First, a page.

On World Oceans Day today (June 8), we’re reflecting on the news that the California Current Ecosystem is changing. In this important marine environment off the West Coast, wind and water combine to fuel the production of rich wildlife diversity and bountiful fisheries (see Wind-powered). However, the National Oceanographic and Atmospheric Administration (NOAA) recently issued a rather grim diagnosis in their 2015 State of the California Current Report. The report concludes that the climate on the West Coast is becoming warmer, which is leading to less productivity of nutrients and phytoplankton in the Pacific Ocean. This decreased productivity will have major impacts on the base of marine food web, which will be felt all the way to the marketplace, and affect everything from sea lions to salmon.
The report prepared by NOAA Fisheries’ Northwest Fisheries Science Center and Southwest Fisheries Science Center is a product of NOAA’s Integrated Ecosystem Assessment Program, which tracks trends across seven major ecosystems in the United States. The scientists note that in prior years, the California Current Ecosystem has been highly productive, with strong upwelling bringing nutrient-rich, cold waters from ocean depths to the surface. These nutrients fuel the growth of copepods, which are an important food source for many fish species, including salmon and juvenile rockfish. But “blobs” of warm water in the Gulf of Alaska and off the coast of Southern California expanded in early 2015, eventually joining together to cover the vast majority of the West Coast. The expanding blobs were accompanied by incoming warm waters from the south, which brought along copepods normally limited to subtropical regions. These subtropical copepods are not as energy-dense as the cold-water copepods that typically inhabit West Coast waters, and as a poorer food source they are often linked to lower productivity and weaker returns of salmon. The declining biomass of energy-rich copepods caused by warm waters and weakened upwelling is one of the report’s many highlights.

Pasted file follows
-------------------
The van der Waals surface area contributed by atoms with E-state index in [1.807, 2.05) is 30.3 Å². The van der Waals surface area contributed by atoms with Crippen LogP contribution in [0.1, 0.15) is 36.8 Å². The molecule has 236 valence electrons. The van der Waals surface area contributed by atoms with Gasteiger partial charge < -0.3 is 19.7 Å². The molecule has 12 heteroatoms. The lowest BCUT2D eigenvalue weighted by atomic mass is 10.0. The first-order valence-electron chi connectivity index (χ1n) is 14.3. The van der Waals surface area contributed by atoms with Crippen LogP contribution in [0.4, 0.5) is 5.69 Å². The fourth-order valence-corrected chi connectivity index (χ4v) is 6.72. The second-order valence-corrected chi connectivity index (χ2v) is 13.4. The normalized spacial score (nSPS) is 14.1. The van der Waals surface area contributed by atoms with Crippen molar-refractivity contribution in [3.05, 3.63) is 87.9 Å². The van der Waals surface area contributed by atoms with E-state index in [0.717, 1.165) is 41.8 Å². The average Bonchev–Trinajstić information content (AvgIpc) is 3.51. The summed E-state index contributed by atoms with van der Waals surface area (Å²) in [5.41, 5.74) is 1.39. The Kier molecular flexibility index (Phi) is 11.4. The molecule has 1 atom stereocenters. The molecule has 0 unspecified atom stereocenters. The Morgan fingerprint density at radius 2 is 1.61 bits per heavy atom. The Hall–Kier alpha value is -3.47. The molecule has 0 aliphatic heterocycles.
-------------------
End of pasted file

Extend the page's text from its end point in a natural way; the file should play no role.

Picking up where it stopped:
Large die-offs of top predators are another indicator of changing ocean conditions highlighted in the report. Scientists believe the unusually high mortality of California sea lion pups in 2013 is linked to changing ocean productivity. Sea lion survival appeared to increase in 2014, but the scientists note that the average weight of the pups has decreased again this year, which may indicate the start of another unusual mortality event. Indeed, rescue organizations in Southern California have reported increasingly high numbers of starving pups. Seabirds are also already feeling the effects of a changing food web. The report mentions that the biomass of seabirds from 2009–2013 was stable or increasing, but since early 2015, Cassin’s auklets have experienced mass mortality due to starvation. These changing ocean conditions are also particularly worrisome for salmon, which are already facing tough conditions in their freshwater habitats due to the California drought. Juvenile salmon entering an ocean with less food will face additional challenges for survival, which could result in poor salmon returns in future years.
The report also discusses some anticipated impacts to the West Coast commercial fishing fleet. While the fleet continues to have high landings in 2015, the fisheries are becoming much more specialized by focusing on a smaller range of species. This makes the fleet less stable and more susceptible to high losses if particular fisheries experience a bad year. 2015 is already one of the warmest years on record, and scientists have not witnessed a climatic situation like this one before. To make matters worse, El Niño conditions may prolong or even intensify these warm ocean conditions. Researchers will continue tracking marine species and their responses to the changing ocean state while also working to integrate information from the report into the future management of California’s marine resources. There could be many challenges ahead to cope with this potential “new normal” in our local ocean waters.